So there was a big kerfuffle on twitter about doctors using terms labia wards and birthing sheds and cabbage patch in such a public fora such as twitter.
I wanted to muse more about this here. Although I did miss most of the spat on twitter I did see one “labia ward” tweet from a doc I follow and I did query the term as I did have a gut reaction to it. As usual no reply but you can’t reply to everyone so fairy nuff I suppose. (but no surprise he was one of docs also involved in this ranty post from me– although to be fair he used to be the one I had more respect for than the one I can’t stand. Should probably unfollow them both- doesn’t do my blood pressure any good!)
Now I am a teacher- I have a public persona and professional twitter account. I am very careful what I write there. I also have a personal account which is often full of complete nonsense but I try not to let the two meet- I try not to discuss teaching stuff from my personal account for example. That said I think all professions have a right to a private life and a space to vent- heck just reading TES forums sometimes may get eyebrows raised about the state of the education system in Britain! But that’s the thing Twitter is such a public forum and anyone can follow anyone, so I do wonder if it is a suitable space for such comments to be made, as it is so public. Vent away in the staffroom or even in medical forums online but the problem with twitter is anyone can follow anyone and your patients maybe following you (like my pupils may follow my pro account- eeep!).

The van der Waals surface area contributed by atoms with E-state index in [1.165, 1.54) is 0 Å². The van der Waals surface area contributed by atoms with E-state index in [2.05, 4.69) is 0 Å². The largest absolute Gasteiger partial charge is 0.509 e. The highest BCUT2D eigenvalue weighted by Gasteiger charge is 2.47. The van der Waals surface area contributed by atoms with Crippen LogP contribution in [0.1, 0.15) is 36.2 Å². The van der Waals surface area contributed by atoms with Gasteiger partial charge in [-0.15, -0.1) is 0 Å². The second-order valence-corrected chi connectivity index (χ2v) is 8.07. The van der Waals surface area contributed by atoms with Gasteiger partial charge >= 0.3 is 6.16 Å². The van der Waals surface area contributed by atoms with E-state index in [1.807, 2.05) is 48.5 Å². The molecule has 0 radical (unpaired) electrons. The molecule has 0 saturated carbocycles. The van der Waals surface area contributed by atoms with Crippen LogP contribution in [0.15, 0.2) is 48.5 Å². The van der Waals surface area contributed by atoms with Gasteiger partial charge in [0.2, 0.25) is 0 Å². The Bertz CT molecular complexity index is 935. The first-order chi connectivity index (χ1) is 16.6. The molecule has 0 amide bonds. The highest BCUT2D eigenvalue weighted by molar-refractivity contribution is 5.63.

I am a big fan of black humour as a coping mechanism as my blogpost on humour attests to, but I think you need to be incredibly careful when your black humour can upset such a huge number of people. Eg. in my case brain damage jokes about munchkin etc were only really going to upset me and close family and we were the ones dealing with the situation and it was a survival strategy for me. If a doctor had made any inappropriate brain damage jokes about munchkin then I would be furious if I was within earshot or found out- they wouldn’t have the right to do that because they don’t have that emotional investment in munchkin or could be feeling as traumatised by the situation as I was- so any black humour on their part would actually be cruel, insensitive and inappropriate.